Statuette of Lady Dedetamun, Wood, metal, paint

Statuette of Lady Dedetamun

Middle Kingdom
Dynasty 13
ca. 1802–1640 B.C.
From Egypt, Upper Egypt, Thebes, Asasif, East of Pabasa, Radim, MMA excavations, 1918–19
Wood, metal, paint
H. 19 cm (7 1/2 in)
Credit Line:
Rogers Fund, 1919
Accession Number:
On view at The Met Fifth Avenue in Gallery 110
In the area known as East of Pabasa, a large deposit of coffins and objects was found in 1919 by the Metropolitan's Egyptian Expedition, uncovered in a fill below the causeway of Thutmose III in the central part of the Asasif Valley. More than fifty coffins were discovered, along with numerous items found loose in the debris (radim). The objects include two stelae, a number of wooden weapons. The deposit of funerary material found in this area seems to have been made up of the contents of tombs that were destroyed by the cutting of the Dynasty 18 causeway to the temples at Deir el-Bahri, representing a significant number of burials of the late Middle Kingdom and Second Intermediate Period in Thebes.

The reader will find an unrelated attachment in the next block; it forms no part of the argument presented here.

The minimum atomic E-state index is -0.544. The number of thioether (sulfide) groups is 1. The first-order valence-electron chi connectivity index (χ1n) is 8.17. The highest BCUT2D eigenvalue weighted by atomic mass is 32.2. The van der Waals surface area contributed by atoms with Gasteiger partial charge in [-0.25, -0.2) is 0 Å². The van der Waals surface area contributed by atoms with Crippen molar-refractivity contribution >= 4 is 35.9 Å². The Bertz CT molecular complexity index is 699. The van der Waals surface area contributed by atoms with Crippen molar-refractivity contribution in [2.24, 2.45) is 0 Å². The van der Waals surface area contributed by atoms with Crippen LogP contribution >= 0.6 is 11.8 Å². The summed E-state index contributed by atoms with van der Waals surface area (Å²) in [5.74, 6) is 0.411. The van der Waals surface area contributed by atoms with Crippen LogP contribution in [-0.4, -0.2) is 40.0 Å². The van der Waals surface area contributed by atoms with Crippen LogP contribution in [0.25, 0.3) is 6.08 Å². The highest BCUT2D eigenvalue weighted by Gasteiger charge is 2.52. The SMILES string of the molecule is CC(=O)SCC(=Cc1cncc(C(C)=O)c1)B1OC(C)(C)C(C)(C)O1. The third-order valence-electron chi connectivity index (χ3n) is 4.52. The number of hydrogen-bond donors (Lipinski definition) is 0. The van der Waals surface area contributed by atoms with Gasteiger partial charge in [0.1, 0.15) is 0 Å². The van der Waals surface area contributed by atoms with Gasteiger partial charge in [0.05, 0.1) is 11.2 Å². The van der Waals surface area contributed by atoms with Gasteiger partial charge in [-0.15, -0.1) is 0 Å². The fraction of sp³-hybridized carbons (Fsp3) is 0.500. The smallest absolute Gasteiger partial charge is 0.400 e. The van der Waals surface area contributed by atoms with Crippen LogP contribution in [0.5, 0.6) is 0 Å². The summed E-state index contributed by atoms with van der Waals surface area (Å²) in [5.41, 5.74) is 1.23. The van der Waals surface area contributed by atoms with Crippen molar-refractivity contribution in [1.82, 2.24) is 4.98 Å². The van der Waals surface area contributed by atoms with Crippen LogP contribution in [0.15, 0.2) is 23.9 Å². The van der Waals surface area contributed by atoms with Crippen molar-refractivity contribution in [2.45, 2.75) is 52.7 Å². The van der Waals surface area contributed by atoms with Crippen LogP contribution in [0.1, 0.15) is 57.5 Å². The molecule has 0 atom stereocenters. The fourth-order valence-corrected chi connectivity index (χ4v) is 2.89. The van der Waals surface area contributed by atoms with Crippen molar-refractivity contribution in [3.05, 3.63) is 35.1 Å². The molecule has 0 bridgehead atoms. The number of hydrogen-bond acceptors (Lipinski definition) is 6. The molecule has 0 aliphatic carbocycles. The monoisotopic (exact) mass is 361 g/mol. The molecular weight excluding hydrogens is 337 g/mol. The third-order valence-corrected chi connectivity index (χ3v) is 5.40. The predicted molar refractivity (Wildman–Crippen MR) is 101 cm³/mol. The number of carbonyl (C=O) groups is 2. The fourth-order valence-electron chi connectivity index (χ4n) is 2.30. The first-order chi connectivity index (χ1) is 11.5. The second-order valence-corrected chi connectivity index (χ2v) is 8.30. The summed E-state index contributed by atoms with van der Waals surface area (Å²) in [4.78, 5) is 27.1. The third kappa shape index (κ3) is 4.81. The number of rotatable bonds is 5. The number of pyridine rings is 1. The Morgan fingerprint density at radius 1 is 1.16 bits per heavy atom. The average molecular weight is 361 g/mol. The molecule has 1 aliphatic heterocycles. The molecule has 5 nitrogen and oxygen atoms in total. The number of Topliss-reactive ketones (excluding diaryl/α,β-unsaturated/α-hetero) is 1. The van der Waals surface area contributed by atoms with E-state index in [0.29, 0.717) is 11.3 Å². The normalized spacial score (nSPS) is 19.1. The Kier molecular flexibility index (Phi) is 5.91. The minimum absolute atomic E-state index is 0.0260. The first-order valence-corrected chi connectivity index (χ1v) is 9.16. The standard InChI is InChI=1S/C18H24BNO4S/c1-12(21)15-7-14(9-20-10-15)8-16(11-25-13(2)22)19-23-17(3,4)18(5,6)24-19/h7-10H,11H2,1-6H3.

This statuette represents a standing woman in a tripartite wig that falls over her shoulders and down her back, a tight-fitting, ankle-length dress, and sandals. Her skin is painted yellow, the most usual color for a female. Her jewelry -- anklets, a pendant, a necklace, and wig ornaments, as well as the cosmetic lines around her eyes, are added in silver leaf. On the base of the statue is an inscription, incised and painted white, asking that offerings be given to the the deceased, the Lady Dedetamun.
Museum excavations, 1918–19. Acquired by the Museum in the division of finds, 1919.

Hayes, William C. 1953. Scepter of Egypt I: A Background for the Study of the Egyptian Antiquities in The Metropolitan Museum of Art: From the Earliest Times to the End of the Middle Kingdom. Cambridge, Mass.: The Metropolitan Museum of Art, p. 215.